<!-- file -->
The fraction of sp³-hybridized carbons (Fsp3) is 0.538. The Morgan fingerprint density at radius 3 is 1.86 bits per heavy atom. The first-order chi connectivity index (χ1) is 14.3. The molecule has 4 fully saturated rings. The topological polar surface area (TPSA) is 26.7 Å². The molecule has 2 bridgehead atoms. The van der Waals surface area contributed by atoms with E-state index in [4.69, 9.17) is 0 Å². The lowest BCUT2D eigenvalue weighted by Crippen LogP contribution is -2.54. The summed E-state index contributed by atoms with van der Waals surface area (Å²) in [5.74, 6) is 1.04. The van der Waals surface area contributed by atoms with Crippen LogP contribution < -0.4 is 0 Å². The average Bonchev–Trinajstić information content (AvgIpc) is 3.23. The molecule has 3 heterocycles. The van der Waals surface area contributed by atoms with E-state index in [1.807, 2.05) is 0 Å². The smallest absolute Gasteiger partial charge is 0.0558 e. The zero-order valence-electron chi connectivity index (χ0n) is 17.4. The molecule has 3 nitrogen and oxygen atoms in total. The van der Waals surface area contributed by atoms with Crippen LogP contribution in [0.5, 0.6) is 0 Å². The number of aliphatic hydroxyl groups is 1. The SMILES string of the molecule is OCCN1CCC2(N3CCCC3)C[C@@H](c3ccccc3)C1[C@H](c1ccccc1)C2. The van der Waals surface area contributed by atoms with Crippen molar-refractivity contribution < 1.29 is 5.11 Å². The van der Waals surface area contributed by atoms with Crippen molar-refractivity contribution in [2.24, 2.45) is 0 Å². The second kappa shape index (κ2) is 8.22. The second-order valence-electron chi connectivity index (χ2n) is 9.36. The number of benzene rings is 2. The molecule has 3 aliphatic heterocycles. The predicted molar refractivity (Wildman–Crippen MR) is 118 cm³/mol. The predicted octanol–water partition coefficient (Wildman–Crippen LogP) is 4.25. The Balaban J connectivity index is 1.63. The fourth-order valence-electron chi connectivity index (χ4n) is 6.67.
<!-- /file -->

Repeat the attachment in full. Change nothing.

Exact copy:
The fraction of sp³-hybridized carbons (Fsp3) is 0.538. The Morgan fingerprint density at radius 3 is 1.86 bits per heavy atom. The first-order chi connectivity index (χ1) is 14.3. The molecule has 4 fully saturated rings. The topological polar surface area (TPSA) is 26.7 Å². The molecule has 2 bridgehead atoms. The van der Waals surface area contributed by atoms with E-state index in [4.69, 9.17) is 0 Å². The lowest BCUT2D eigenvalue weighted by Crippen LogP contribution is -2.54. The summed E-state index contributed by atoms with van der Waals surface area (Å²) in [5.74, 6) is 1.04. The van der Waals surface area contributed by atoms with Crippen LogP contribution < -0.4 is 0 Å². The average Bonchev–Trinajstić information content (AvgIpc) is 3.23. The molecule has 3 heterocycles. The van der Waals surface area contributed by atoms with E-state index in [1.807, 2.05) is 0 Å². The smallest absolute Gasteiger partial charge is 0.0558 e. The zero-order valence-electron chi connectivity index (χ0n) is 17.4. The molecule has 3 nitrogen and oxygen atoms in total. The van der Waals surface area contributed by atoms with Crippen LogP contribution in [0.5, 0.6) is 0 Å². The number of aliphatic hydroxyl groups is 1. The SMILES string of the molecule is OCCN1CCC2(N3CCCC3)C[C@@H](c3ccccc3)C1[C@H](c1ccccc1)C2. The van der Waals surface area contributed by atoms with Crippen molar-refractivity contribution < 1.29 is 5.11 Å². The van der Waals surface area contributed by atoms with Crippen molar-refractivity contribution in [2.24, 2.45) is 0 Å². The second kappa shape index (κ2) is 8.22. The second-order valence-electron chi connectivity index (χ2n) is 9.36. The number of benzene rings is 2. The molecule has 3 aliphatic heterocycles. The predicted molar refractivity (Wildman–Crippen MR) is 118 cm³/mol. The predicted octanol–water partition coefficient (Wildman–Crippen LogP) is 4.25. The Balaban J connectivity index is 1.63. The fourth-order valence-electron chi connectivity index (χ4n) is 6.67.